Hi, Riveted readers!
For this post, I interviewed my 13-year old niece, Clara, who is both a reader and writer herself, and she interviewed me. I Hope you enjoy it!
P.S. be sure to check out The Museum of Heartbreak, which is available as an extended excerpt until July 31st.
Meg Interviews Clara
Meg: Describe The Museum of Heartbreak in three words or less.
Clara: Realistic, charming, heartwarming.
M: Who is your favorite character?
C: What? That’s like picking my favorite child! I have to pick two. Penelope is the obvious choice but I love Eph because even though he can be awful at times, he knows Pen better than she knows herself. I also love Grace because even when Penelope is having a hard time, Grace supports her no matter what. She introduces her to a whole new friend group and is a kind human being. I don’t think Penelope would have ended up the way she did if it wasn’t for Grace and Miles. (Miles is a close third!)
M: What was your favorite chapter to read?
C: The one in the thrift store, when she gets her red cowboy boots and something happens with Eph. I feel like the red cowboy boots are the embodiment of the book.
M: What are your three favorite young adult books?
C: That’s like picking my favorite child! I love books! My all-time favorite book is The Museum of Heartbreak, probably because you wrote it and I read it 17 times. Eleanor and Park because that book legitimately changed my life and it makes me feel like an incredible human being when I read it. I will forever love Out of My Mind, and I used to get in trouble in school because it was the only thing I’d read.
M: What do you look for when you’re picking up a book?
C: I know they say you shouldn’t judge a book by its cover, but I look at the cover. I like bright, colorful covers. Cause usually if it’s colorful, it’s a more energetic book.
M: What did you just read and what are you reading now?
C: I just finished Since You’ve Been Gone, and it was a very carefree, relaxed, happy book. Right now, I’m reading I’ll Give You the Sun, and I’ve just started and I’m excited to keep reading it!
M: Describe your ideal writing scenario.
C: Do I have to have written there before? Or can it be a dream place?
My dream place to write would be in a small one-room cottage in Hilton Head. There’d be a desk under a huge window that took up the whole wall, so if had writer’s block, I could look up, and there’d be a beautiful big ocean of opportunity in front of me. I want my cat Eli to be there, as a cat’s purr can be a good way of figuring out what I want to say next, although he’d probably just sleep the whole time. I’d also want you and Mom to be there, as you guys are good when I need to talk through a situation to figure out what I want to say next.
M: Describe your ideal place to read.
C: I don’t know what is with me and cottages, but I think I’d need to be in a semi-small room. I’d probably be sitting in a huge bean-bag chair that’s bright blue, and there are colorful throw blankets all around me. I’m laying down and there’s a pillow behind my head. And the end table has lemonade and Milky Ways. And Eli is there, but he’s not sitting on top of me, because when he does that, he blocks my book.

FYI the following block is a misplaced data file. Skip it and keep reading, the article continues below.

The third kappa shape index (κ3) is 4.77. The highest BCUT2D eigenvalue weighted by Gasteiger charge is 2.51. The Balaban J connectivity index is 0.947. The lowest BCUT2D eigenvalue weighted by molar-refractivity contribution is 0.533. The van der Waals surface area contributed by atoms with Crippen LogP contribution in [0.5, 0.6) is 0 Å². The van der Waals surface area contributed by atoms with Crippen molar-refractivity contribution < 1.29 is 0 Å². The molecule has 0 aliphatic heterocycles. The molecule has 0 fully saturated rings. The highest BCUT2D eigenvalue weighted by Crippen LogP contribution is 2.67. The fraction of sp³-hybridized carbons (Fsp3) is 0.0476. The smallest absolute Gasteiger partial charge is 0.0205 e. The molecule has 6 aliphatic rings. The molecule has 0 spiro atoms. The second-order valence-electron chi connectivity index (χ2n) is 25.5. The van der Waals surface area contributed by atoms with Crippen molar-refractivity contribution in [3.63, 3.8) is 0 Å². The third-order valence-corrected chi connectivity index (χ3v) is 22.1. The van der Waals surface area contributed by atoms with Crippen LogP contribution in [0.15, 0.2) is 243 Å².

Clara interviews Meg
C: Describe The Museum of Heartbreak in three words or less.
M: Girl, boy, dinosaurs.
C: Who is your favorite character?
M: Well, it’s hard not to put yourself in a book, so I’d have to say Penelope. Even though she doesn’t always make the right choices, it can be hard to navigate the heartbreak of growing up, and I have a lot of sympathy for anyone in that situation because that was me! Plus, I like her red boots.
C: What was your favorite chapter to write?
M: I loved the last chapter. It’s in the format of a letter she’s writing to someone, and it was cool to break up the book that way. Plus, no spoilers, I love the way it ends.
C: What are your three favorite young adult books?
M: This is a hard question.
[Clara: I know, right?]
Like you, I love Eleanor and Park. That book made me cry and cry, and I still wonder about the characters: where they are now and if they’re happy. I also loved The Disreputable History of Frankie Landau Banks, because I think everyone needs to be a little more like Frankie in their life. And even though it might be categorized more as a kids’ book, to this day, I still adore Anne of Green Gables. Growing up, I wanted to be Anne and I wanted to find a Gilbert of my own.
C: What do you look for when you’re picking up a book?
M: I have been relying a lot on recommendations these days, and I’ve been trying to make my way through books by my fellow Sweet 16s (a group of authors who all debuted in 2016). It’s like having the world at your fingertips—all these great new books and authors to read.
C; What did you just read and what are you reading now?
M: I just finished Mirror in the Sky by Adit Khorana, which I found through an Entertainment Weekly article. I want to read her next book now! And I am reading both a galley of E. Lockhart’s Genuine Fraud and the new book from fellow Sweet 16 Katie Kennedy: What Goes Up, two books I’ve been waiting for for ages.
C: Describe your ideal writing scenario.
M: I love to write in a coffee shop in Brooklyn, with a hot chocolate next to me and some strawberry jelly toast. I like to be able to listen to movie score when I write, as they help drown out the noise of the coffee shop and get me in a writing zone. The only thing that would make it better would be you writing next to me, so I could ask you for help when I get writer’s block. My cat, Rigs, is not invited because he is a terrible writing companion.
C: Describe your ideal place to read.
M: I’m on my couch. It’s cold and rainy or snowy outside. I have a warm blanket, and a cat curled up in my lap. I could sit there for days.
Clara: Blankets + cats + rainy days makes the best situation to read.